Where will he spend the next thirty years?
MY DEVOTED (read “teenie”) READERSHIP has asked me, in the light of the recent sentencing of a teenager for murders in Townville, SC, my thoughts on sentencing youth as adults.
My own emotional and mental confusion leads me to answer, “A definite maybe.” As I’ve said, “If anyone says that he/she has the only answer, RUN!” And, that goes for evangelists, too.
Our Talmudic resources teach that one should analyze alternatives before offering an opinion. I am pretty sure that goes for thoughtful Christians and Humanists, as well.
Our typical answer – if you hadn’t already figured – is “It all depends.”
So, the first question is “What are the values of that particular penal system or society? Does it take on a basically “punitive” model, with punishment as the goal?
Or, does it take on a basically “restorative” model: punish, but at the same time open the door to freedom through therapy, literacy, education, job training, anger management, coping skills, work release, half-way programs, parole, intensive follow-through-and-up, etc. Give the best opportunity possible for the right inmates to reenter the community as productive citizens.
Even so, it’s still always a crap shoot. We cannot ensure the results; all we can do is stack the deck.
So, for the kid-murderer in question: Does the SC penal system offer opportunities for restoration as a young first-time offender, no matter how grievous the crime? Will he have a fresh start and the skills to reenter the community? Or is the system so punitive that whenever he goes free, he will either be the same as he was, or even more embittered, disillusioned, and hopeless?
What do you answer for SC?
If the answer is restorative, I say that the boy should be given every opportunity to reenter a productive life: Intensive psychiatric and psychological testing to assess the roots of his violence and determine whether he is a good candidate for reentry. Long-term psychotherapy and the proper meds must follow. [In the deepest throes of my own bipolarity about 14 years ago, I was not incarcerated, but I was subject to the same regimen, thankfully with the same results.], transitional programs, parole, intensive supervision.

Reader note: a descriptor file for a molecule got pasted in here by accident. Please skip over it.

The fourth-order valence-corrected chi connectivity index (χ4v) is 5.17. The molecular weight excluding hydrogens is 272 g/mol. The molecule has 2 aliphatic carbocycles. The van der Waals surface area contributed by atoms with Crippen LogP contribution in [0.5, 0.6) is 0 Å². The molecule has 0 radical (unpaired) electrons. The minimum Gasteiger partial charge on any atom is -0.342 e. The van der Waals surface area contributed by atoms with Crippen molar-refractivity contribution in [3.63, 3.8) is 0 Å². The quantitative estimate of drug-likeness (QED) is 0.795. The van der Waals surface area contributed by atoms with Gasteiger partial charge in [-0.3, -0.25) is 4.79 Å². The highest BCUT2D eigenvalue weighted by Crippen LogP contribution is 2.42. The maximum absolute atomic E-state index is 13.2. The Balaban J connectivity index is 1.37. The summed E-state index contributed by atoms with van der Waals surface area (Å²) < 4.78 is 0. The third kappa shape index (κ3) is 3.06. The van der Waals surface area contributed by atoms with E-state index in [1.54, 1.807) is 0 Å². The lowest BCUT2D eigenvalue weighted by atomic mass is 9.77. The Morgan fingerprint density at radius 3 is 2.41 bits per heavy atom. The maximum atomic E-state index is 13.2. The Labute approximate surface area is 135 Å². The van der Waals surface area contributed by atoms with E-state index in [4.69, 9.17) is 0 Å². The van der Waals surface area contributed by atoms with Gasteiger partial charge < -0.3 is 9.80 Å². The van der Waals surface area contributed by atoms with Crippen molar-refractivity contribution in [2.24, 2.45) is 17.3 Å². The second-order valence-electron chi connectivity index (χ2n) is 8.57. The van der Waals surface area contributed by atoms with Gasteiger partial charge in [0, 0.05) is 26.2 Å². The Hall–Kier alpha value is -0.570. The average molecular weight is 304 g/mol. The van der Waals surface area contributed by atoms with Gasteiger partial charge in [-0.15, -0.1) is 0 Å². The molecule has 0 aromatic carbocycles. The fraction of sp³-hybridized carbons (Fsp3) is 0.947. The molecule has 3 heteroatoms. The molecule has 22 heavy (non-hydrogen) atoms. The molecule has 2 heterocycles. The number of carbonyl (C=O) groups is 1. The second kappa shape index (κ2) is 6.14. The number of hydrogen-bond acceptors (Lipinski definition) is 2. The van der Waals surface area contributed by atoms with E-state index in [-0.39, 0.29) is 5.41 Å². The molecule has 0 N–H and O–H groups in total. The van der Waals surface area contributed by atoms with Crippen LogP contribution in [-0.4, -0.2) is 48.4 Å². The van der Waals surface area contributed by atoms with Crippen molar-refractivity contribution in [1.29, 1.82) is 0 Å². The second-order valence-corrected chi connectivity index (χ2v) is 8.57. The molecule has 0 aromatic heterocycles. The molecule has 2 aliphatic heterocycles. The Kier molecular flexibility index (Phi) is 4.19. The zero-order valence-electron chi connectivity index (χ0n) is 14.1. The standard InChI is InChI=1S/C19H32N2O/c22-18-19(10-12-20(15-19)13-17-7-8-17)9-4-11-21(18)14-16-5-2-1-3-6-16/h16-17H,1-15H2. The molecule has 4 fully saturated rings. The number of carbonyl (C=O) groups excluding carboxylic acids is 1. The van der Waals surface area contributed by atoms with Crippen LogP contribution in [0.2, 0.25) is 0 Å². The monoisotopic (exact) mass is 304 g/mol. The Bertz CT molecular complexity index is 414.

If this is even partially so, he should be tried as a youthful offender. Then, with all reports in place, let him end incarceration at 18 (?) and work at resuming free adulthood.
On the other hand, if he is beyond therapy or restoration, just destined for more murder, he should be remanded to adult custody and subjected to the adult penal system and/or mental institution. Parole is always an eventual possibility. But,now treating him as an adult is not so much a punishment as the safest way to keep him away from guns and mayhem and us.
At the same time, I will tell you that my training in the sacred texts push me toward believing that adults and kids are inherently different in their emotional and moral compunction. And they are largely imperceptive to the causality between ill behavior and ill results. Thus, all things being equal, I would rather be inclined to have young people treated as young people with all the “card stacking” resources in place, then watch a bitter, angry kid morph into a hardened criminal before his time.
With another kid’s life at stake, it is so much more a complex issue. It cannot be managed with a quick yea-or-nay.
May we soon be spared of this kind of grief.
MARC HOWARD WILSON is a retired rabbi who writes from Greenville, SC.